Exposition, which you probably know at least a little about if you’re checking out a scriptwriting consultation service, is the act of inserting into the story necessary extraneous information you believe the audience *must* know as background, so that you don’t need to explain this information at the point it becomes important (halting the tempo) or at the risk of confusing your audience.
Disney’s animated films are great at flying through exposition at break-neck speed, mostly because they’ve only got about an hour and a half anyway, so there isn’t much time to explain all the fantastical details of the world they’ve created. You’ve got the main character, the Simba or Anna or Ariel, and we need to know very quickly what they’re like, what their standing and place in this world is, and what they want. Now, per the golden rule (Show, Don’t Tell), that’s a lot of showing to do.
Audiences don’t find characters believable if they vocalize details about themselves everyone in the story world already would know… it reeks of writer. But, it sure would be difficult to concoct enough complicated scenarios to practically demonstrate all of the exposition. I introduce: Sneaksposition. This is the simple (and therefore highly popular among children’s films) technique of inserting an outsider into the story, a character who, like the audience, knows nothing of the exposition you need to dole out. As an audience surrogate, it not only feels a little more natural when people wax on things that should be obvious to them, but a plus in helping the audience identify with such a character.
The first Harry Potter, for instance is probably 90 percent Harry asking or learning about the ways of the wizarding world. He doesn’t even cast a spell for the entire film, too busy meeting friends who embody various elements of the story world. I’m Hagrid, here’s what happened to your parents, here’s everything you need to know about the magic school you’re going to, here’s the mysterious object that comes in to play later, and here’s why you can talk to snakes. I’m Ron, here’s how candy works in this world, here’s how pets work in this world, here’s how racism works in this world. I’m Hermione, here’s how everything else works.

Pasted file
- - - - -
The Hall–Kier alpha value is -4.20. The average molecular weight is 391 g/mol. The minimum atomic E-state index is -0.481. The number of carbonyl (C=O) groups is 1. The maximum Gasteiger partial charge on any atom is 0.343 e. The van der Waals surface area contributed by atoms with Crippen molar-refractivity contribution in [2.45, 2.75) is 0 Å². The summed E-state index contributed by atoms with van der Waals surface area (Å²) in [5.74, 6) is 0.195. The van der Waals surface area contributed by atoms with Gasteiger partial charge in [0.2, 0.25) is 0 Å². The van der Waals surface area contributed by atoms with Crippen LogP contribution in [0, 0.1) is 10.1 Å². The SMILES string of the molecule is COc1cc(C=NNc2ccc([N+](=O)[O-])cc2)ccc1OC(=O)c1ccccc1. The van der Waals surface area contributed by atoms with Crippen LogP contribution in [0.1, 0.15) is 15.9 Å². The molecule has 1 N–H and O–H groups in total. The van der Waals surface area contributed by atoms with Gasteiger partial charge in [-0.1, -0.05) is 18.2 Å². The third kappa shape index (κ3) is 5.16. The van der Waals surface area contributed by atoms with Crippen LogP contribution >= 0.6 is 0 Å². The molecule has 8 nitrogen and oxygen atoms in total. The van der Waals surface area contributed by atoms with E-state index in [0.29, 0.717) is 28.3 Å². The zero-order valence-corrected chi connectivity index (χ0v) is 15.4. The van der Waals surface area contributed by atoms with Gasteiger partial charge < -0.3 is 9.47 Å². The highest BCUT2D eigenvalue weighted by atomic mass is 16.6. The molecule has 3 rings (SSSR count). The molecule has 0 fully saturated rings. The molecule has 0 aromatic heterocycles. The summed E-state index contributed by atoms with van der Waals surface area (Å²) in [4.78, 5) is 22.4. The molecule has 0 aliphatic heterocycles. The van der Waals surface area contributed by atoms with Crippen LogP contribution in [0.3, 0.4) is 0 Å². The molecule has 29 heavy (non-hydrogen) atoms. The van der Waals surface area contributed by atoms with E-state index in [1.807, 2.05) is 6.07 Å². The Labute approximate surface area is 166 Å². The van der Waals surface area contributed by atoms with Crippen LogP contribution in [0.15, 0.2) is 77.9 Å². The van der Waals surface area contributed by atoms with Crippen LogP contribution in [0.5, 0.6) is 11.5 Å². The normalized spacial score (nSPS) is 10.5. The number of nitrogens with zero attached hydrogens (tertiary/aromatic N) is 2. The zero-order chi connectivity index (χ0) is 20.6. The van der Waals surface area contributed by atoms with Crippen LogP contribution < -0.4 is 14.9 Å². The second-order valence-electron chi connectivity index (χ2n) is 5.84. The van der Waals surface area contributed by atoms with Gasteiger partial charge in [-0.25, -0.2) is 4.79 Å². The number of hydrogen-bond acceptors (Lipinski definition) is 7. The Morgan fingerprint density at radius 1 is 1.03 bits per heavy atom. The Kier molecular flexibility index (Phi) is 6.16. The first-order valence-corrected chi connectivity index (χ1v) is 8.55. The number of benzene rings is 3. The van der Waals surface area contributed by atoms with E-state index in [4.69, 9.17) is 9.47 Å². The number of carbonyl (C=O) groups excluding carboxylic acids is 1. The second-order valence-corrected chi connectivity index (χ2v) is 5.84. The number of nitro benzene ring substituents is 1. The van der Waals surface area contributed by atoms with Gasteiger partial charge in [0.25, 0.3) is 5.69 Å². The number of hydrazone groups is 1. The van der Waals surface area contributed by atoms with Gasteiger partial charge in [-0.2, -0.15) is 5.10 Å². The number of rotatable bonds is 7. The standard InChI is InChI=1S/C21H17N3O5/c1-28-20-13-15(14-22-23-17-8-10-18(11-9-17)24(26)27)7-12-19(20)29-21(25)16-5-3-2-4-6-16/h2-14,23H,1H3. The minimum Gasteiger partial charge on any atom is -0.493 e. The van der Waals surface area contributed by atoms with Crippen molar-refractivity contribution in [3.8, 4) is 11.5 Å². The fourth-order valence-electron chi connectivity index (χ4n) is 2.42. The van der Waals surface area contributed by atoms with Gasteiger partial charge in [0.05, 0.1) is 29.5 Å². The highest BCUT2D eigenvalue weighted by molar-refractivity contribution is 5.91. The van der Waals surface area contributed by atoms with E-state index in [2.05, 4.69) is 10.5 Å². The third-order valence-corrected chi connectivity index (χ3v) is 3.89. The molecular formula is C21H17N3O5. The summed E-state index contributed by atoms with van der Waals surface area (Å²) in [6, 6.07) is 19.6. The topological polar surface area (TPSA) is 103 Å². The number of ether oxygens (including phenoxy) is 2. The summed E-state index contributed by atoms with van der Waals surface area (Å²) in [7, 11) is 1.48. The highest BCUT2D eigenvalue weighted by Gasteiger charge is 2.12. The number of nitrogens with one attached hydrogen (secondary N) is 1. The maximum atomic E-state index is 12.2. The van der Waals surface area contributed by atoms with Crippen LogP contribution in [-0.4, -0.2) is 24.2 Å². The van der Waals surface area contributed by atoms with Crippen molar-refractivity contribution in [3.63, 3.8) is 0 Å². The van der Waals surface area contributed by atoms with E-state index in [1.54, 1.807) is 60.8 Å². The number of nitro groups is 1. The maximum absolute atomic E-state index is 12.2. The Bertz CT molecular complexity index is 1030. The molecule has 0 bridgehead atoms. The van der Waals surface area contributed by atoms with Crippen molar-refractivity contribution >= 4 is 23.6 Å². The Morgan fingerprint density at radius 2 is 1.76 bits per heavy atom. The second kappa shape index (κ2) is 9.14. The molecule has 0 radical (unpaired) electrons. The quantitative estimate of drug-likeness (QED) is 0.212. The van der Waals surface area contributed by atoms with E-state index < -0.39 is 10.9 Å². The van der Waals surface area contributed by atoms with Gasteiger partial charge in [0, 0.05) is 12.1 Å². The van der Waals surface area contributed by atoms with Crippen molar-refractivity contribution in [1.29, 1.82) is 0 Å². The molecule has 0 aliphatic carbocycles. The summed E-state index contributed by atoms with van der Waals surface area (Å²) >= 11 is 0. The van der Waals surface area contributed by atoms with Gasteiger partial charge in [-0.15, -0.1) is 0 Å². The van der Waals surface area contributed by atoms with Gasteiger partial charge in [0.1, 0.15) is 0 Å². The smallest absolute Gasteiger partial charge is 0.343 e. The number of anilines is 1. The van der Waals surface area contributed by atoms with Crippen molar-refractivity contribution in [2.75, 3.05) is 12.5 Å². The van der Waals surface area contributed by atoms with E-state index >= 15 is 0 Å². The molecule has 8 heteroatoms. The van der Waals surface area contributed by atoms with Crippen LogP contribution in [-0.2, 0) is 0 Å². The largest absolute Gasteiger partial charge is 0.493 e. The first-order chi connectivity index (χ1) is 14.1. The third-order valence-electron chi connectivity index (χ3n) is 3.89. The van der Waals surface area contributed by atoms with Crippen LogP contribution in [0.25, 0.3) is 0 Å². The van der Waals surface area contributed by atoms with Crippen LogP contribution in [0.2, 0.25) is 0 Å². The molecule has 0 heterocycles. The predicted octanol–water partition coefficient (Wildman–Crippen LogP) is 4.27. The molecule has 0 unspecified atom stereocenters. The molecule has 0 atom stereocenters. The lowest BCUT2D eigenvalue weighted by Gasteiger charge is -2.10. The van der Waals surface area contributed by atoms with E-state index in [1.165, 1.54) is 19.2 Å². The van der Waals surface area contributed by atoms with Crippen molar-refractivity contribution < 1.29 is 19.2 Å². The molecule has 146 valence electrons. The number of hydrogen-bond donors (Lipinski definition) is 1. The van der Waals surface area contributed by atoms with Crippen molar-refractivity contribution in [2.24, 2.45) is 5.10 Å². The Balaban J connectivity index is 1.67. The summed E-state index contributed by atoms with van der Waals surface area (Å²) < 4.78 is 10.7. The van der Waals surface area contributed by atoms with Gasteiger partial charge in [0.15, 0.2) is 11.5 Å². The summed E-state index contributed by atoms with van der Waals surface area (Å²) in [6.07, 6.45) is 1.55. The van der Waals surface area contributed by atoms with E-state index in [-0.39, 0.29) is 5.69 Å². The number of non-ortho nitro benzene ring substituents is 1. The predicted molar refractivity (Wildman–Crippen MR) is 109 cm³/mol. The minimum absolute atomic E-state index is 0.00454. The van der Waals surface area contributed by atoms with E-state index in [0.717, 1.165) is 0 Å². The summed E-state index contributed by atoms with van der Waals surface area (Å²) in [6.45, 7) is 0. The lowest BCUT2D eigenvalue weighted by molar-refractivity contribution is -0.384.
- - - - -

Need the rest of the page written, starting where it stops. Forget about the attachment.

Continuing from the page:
But, that’s the clearest, neatest version of Sneaksposition; the fish-out-of-water. Mostly, sneaksposition involves an unimportant side character remarking on the set up in the first act in a natural way, as the main character goes about their business, interjecting and giving a better sense of their personality… sometimes. Back to Disney movies, this technique was mostly inescapable in the ’90s.
In Aladdin, the titular thief is introduced on the run from palace guards for stealing bread. That’s shown us a little bit of exposition, but the rest is delivered through asides by the townsfolk, as we familiarize ourselves with the setting for the story. A passerby remarks that it’s a little early for him to be in trouble already, the guards yell insults at him and a group of girls croon about his being an undesirable outsider, the largest of them
exclaims “I’d blame parents, except he hasn’t got ‘em”, and Aladdin responds “I can face the facts, you’re my only friend Abu” and “Gotta steal to eat, gotta eat to live”. Its been about a minute, and we know; Aladdin is an orphaned peasant who steals bread to stay alive, and has done so for a long time, resulting in condemnation from the community, and his only friend being his pet monkey Abu. Sounds like the kind of guy who could really use a Genie.
And so, Sneaksposition saves audiences from feeling addressed too directly, and screenwriters from wasting time and/or resorting to contrivance.